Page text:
I met Dan’s eyes.

He was struggling with the right thing to do.

“Dan, she’s alone, wandering around in the cold,” I insisted. “We need to do something!”

Our gazes locked and I silently willed him to give the order. It would have to be an all or nothing approach.

“You know what you have to do,” I told him coldly and he nodded.

“Yes,” he sighed. “Let’s put it to a vote.”



In some ways, it was colder in Scotland in November than Iceland but I don’t know how that could be true when Hof was so much further north.

Maybe it just felt colder since we’d lost Sasha.

We’d been tracking Sasha for a week now. Well, we’d been trying to track Sasha for a week. She’d managed to disappear off the radar completely, not that I was surprised. The woman was intelligent, beautiful and smart. If anyone could figure out how to get away, it was her but at the same time, I thought about her laying in the snow, bleeding from the gunshot wound.

The others were growing disheartened and restless. We knew we were chasing a ghost. There was no way of knowing what direction she’d gone and we were arguing constantly about what way to search.

So far, we’d tried every tactic known to man to find her. We’d split up, pretended to be cops, driven down every road we could find leading away from the Kingsmill and stopped in every shop.

But no one had seen her.

Or if they had, they weren’t saying anything to us, an unlikely group of American men searching for a lone woman.

Nothing the least bit suspicious about that.

We knew she didn’t have her purse or any ID on her and we tried to think of where she might have gone to get some money.

“We can’t stay here forever,” Seth told me on the seventh day and I knew he was right but I also knew that pulling Graham off the search was going to lead to problems.

“Let’s head north for once,” I said, knowing it was futile. Even if she had gone further up into the Highlands, she had a week’s head start on us.

“We don’t even have a decent picture of her,” Graham grumbled as we piled into the van I’d rented and I stifled a sigh. He was right, after all. The only one we had was the one we’d printed from the Mirror, Mirror website and it wasn’t the most flattering one I’d ever seen. You needed to squint to see the blue of her eyes.

“Graham,” I told him as Bash took the wheel. “We’re going to have to call this off soon if we don’t find her.”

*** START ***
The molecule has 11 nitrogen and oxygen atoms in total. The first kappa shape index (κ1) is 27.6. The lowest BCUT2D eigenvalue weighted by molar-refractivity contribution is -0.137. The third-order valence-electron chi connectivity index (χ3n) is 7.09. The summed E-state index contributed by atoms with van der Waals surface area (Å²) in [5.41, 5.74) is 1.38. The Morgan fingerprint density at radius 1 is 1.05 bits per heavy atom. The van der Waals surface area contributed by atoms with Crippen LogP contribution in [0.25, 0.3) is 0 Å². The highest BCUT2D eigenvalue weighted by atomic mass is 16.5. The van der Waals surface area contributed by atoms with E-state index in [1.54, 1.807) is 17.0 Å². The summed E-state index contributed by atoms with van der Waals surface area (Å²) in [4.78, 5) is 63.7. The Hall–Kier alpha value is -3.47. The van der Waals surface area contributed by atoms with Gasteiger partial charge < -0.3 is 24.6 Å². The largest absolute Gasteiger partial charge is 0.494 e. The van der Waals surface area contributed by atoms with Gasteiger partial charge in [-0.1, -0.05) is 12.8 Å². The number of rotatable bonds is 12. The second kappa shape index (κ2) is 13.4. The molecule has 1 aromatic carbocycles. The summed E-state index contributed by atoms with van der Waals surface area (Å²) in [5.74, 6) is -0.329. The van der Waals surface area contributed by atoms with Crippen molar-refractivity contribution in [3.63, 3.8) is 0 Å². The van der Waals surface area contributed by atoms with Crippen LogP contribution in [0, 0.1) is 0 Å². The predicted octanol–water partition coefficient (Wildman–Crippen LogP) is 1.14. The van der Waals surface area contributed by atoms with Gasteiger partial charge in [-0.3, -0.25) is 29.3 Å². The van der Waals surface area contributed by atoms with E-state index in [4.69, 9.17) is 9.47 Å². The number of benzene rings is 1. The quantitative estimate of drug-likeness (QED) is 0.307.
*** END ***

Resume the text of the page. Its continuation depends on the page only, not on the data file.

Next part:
He scoffed at me.

“You’ve just been biding your time to say that, haven’t you?”

I bristled.

“Actually,” I snapped back. “I’ve been indulging you for days longer than we should. This may come as a shock to you but we have a life, a business to get back to.”

“Do we?” Harry asked and I whipped my head toward him.

“What’s that supposed to mean?”

“It means that Mirror, Mirror is not going to be happy when they figure out we helped Sasha escape.”

I eyed him warily.

“So we lost the Mirror, Mirror contract, Harry, big deal. We never even wanted it in the first place, remember? We’re drillers, not babysitters.”

And it was true. We’d only taken on the job with Mirror, Mirror because I’d insisted. My concern about money had always overridden my common sense and this instance was no different.

When we’d been approached, we’d been on contract in Switzerland and the poised, elegant woman from Mirror, Mirror Inc. had offered us an opportunity that sounded too good to be true.

And you know what they say about something that sounds too good to be true, don’t you?

“All you need to do,” she explained. “Is keep an eye on some of my client’s land while we engage in some testing.”

My eyes had narrowed immediately.

“Is this illegal? A grow-op or something?”

Her laughter had filled our ears.

“I assure you, Mr. Appleton, Mirror, Mirror Incorporated is a reputable, public and listed company on the DOW. We don’t engage in illegal activities.”

Still, there had been something that didn’t ring true about the entire thing.

“Why don’t you hire a security team for that?” I’d wanted to know and she’d laughed.

“Because you already have a job out in Hof lined up, don’t you? Ice drilling?”

I recalled how her knowledge about our comings and goings had unnerved me but I’d dismissed it.

“You keep an eye on our properties and you’ll be handsomely rewarded.”

“What is it you’re worried about, exactly?”

“Polar bears?” Jim asked and I’d resisted the urge to smack the back of his head.

“Reporters, mainly,” the woman said. “We’re working with some highly classified materials and it’s always bound to cause some controversy.”

“What’s the catch?” I wanted to know.

“Aside from four hours of daylight in the winter?” she chuckled and I gave her a deadpan stare. I didn’t want to get my hopes up but this cash flow would help us with a lot of things.

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